Ancients in Europe named the flower after Artemis, the goddess of women, because it was common to use the plant to treat diseases of women. Christians called it 'Maudlin daisy' or 'Maudlinwort' after Mary Magdalen.
Many of the common names given to this species refer to thunder and the gods of thunderstorms because flowers often appear in summer during thunderstorm season. Also, it was believed that ox-eye daisy could ward off lightning.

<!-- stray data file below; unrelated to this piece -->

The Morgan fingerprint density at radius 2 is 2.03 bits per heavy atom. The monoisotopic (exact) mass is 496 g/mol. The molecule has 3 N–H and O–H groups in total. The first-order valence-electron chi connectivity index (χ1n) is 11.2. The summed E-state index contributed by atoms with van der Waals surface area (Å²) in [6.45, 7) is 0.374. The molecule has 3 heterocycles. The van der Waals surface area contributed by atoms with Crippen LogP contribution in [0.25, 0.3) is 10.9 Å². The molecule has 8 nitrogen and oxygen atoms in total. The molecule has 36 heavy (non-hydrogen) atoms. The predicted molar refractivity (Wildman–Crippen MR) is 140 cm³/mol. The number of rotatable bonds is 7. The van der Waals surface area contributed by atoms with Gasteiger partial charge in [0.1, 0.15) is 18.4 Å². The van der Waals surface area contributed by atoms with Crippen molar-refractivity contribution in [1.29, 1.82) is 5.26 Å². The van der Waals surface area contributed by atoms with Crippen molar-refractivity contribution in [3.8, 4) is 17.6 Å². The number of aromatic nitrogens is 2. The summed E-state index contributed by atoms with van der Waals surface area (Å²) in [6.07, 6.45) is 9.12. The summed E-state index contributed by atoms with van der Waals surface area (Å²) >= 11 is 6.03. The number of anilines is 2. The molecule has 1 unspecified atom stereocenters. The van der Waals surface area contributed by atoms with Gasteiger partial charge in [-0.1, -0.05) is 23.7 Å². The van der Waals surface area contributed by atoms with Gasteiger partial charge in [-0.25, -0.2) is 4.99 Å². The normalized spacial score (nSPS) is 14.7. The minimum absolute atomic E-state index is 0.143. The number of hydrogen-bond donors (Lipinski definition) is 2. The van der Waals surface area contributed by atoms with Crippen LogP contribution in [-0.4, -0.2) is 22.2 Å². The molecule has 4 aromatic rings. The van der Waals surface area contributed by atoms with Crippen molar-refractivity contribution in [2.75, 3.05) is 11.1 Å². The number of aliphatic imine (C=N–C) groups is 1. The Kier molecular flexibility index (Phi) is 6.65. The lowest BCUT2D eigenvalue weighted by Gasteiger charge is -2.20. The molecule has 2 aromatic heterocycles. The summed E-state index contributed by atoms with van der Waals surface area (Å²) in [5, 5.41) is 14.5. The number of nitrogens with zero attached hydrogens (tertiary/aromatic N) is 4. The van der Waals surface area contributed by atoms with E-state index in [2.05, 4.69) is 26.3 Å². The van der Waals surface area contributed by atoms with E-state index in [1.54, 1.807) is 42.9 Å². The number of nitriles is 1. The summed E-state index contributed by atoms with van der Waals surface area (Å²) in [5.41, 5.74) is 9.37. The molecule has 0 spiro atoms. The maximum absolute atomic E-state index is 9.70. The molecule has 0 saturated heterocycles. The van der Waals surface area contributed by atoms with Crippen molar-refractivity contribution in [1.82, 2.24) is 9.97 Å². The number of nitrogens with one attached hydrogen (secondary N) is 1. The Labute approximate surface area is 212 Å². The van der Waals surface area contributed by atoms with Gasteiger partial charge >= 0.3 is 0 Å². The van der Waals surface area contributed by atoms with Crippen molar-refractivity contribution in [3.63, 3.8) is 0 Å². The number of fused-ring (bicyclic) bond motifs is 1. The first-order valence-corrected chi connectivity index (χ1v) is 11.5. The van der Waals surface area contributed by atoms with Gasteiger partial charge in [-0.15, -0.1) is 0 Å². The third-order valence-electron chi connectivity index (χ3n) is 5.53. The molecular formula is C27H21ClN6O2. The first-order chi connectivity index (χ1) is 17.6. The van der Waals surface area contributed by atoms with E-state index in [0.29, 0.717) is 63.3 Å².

Ox-eye daisy was used medicinally as an antispasmodic, diuretic, and a treatment for coughs. A lotion made from the plant was applied to wounds, bruises, and ulcers.